The birdwatcher’s support baton was passed from Alex Copland to Alan Lauder in Sligo. Alan had kindly agreed to cycle today’s leg of the journey with me, so I was looking forward to catching up with him. We would certainly have plenty of time to natter, as today was going to be a long cycle, about 160km to Glencolmbkille in Co. Donegal.
The route north of Sligo takes us west of the imposing Benbulben mountain, part of the Darty Mountains. We didn’t have time to detour directly into them, but they are worth mentioning as part of the Wild Ireland Tour. For the slopes of the Dartry Mountains are home to a special kind of vegetation, vegetation that is dominated by mats of mosses and closely related liverworts, collectively known as bryophytes. Most of us, myself included, wouldn’t give bryophytes a second thought. But this is where I am wrong for Irish bryophytes are fascinating and have a curious story to be told.
Bryophytes don’t compete well for living space with vascular plants; they grow best on bogs, sand dunes and mountain slopes, conditions harsh for plants but where bryophytes can flourish. Parts of the west coast of counties Kerry, Galway, Mayo and Donegal which have over 200 wet days each year, support some of the greatest bryophyte diversity in Europe. In all, about 800 different species and varieties grow in Ireland, and the extraordinary landscape of peaks, cliffs and gullies characteristic of the Carboniferous Limestone of the Dartry Mountains harbours perhaps the most unusual and unique bryophyte flora of them all. Here on the upper slopes bryophytes grow, sometime in great abundance, which are very rare or not found anywhere else in Ireland. Species with wonderful common names such as Irish Rock-bristle, Alpine Extinguisher-moss, Velvet Feather-moss, Atlantic Pounceworth, Lurid Cupola-moss and Blushing Bryum, to name just a few.
And some extraordinarily rare species grow here, and the chief amongst them is the Irish Beard-moss (Didymodon maximus), a species found here and nowhere else in Europe. Outside the Dartry Mountains it grows in Alsaka, Arctic Canada, on Wrangel Island in the Russian Far East, and Mongolia, displaying a world distribution of fathomless complexity. Another species, Robust Grimmia grows here and nowhere else in Ireland.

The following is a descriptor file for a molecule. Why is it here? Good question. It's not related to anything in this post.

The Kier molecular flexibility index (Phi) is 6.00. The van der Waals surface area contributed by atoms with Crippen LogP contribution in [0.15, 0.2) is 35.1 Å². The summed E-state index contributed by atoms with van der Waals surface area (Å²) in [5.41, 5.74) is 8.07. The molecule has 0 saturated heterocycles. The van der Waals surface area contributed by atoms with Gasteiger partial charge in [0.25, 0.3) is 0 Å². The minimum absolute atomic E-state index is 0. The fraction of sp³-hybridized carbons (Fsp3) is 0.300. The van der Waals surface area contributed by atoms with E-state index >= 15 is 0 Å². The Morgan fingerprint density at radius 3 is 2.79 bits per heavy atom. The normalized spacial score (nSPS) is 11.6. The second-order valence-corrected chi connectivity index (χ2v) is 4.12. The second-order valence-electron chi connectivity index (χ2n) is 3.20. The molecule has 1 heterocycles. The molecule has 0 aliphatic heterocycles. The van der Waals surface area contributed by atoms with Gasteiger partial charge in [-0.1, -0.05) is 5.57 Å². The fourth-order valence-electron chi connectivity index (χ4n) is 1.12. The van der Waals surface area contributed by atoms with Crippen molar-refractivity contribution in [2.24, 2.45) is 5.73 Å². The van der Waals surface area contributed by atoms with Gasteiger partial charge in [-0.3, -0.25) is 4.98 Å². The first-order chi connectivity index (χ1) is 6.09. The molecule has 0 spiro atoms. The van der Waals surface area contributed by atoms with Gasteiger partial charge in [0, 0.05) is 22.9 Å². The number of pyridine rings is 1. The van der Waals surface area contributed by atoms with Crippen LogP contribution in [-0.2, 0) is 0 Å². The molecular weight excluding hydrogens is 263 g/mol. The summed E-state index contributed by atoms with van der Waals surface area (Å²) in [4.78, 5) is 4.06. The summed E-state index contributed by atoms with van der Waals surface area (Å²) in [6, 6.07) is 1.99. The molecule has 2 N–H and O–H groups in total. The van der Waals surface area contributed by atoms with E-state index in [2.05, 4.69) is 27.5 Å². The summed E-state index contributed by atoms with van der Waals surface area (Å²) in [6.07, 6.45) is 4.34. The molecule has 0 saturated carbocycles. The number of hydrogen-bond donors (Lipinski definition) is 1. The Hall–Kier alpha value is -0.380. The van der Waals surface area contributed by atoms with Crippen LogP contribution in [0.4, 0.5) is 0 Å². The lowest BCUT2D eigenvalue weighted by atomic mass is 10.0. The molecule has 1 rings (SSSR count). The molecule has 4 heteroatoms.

And across the countless hectares of remote upland slopes, peaks and valleys along the west coast of Ireland, the small valley of Annacoona in Gleniff is one of the richest sites for bryophyte flora in the country, supporting virtually all the local rarities. If you are interested in exploring for bryophytes, it is here that you would come, together with serious climbing gear as this is remote and treacherous terrain.
On the coast north of Benbulben, lies Mullaghmore peninsula, a place with an inglorious past, but with a wonderfully diverse range of habitats. Alan and I spent some time on the headland watching juvenile Kittiwake and Fulmar fly past. Apparently seabird populations did will in Ireland this year, unlike Scotland where populations continue to fare badly. And behind the impressive dune system at Mullaghmore lies Bunduff Lake, a coastal lake. It holds large numbers of wildfowl in winter and is designated a Special Protection Area under the Bird’s Directive. We only stopped briefly here, but the shallow lake was alive with dragonflies, and looked like a site well worth exploring.
As you can image, a long cycle through wonderful landscapes give us plenty of time to catch up, and to discuss the state of nature conservation in Ireland (and many other things which if I put in print would leave me open to libel!). Alan served as Chief Executive of BirdWatch Ireland for three years, and is very familiar with the conservation NGO sector in Ireland. During this time he used his considerable experience to help BirdWatch Ireland weather the storm of the recession and to put it on a firm footing for the next few years. No easy task.
We would agree that nature conservation is not really working in Ireland at the moment, and there are many reasons for this. One thing we feel that is missing is some long term, say 50 year, perspective on nature conservation. A strategy, independently produced, that would set out medium and long term targets for nature conservation, around which the support of the different players could be galvanised. Perhaps we could then get some sense of unity of purpose from within the conservation NGO sector and prioritise the issues on which the public, private and voluntary sectors must engage on, if we are to achieve positive outcomes for conservation.
But, enough of this, and back to the Wild Ireland Tour. The first port of call in Co. Donegal was St. John’s Point, an important limestone grassland site at the end of a 10km peninsula extending into Donegal Bay. It contains some limestone pavement, but for someone who has worked in the Burren, it would be hard to get excited about it. It does, however, support an interesting calcareous grassland, including interesting species such as Bloody Cranesbill, Northern Bedstraw, Blue Moor-grass, Burnet Rose and Broad-leaved Marsh-orchid. When we visited, the Devil’s-bit Scabious was in full bloom, giving the grassland a blue hue.
Left St. John’s Point and headed for Killybegs and the hills of Donegal. Very happy to arrive in beautifully picturesque Glencolumbkille for the night. Bade farewell to Alan- I think he will sleep well!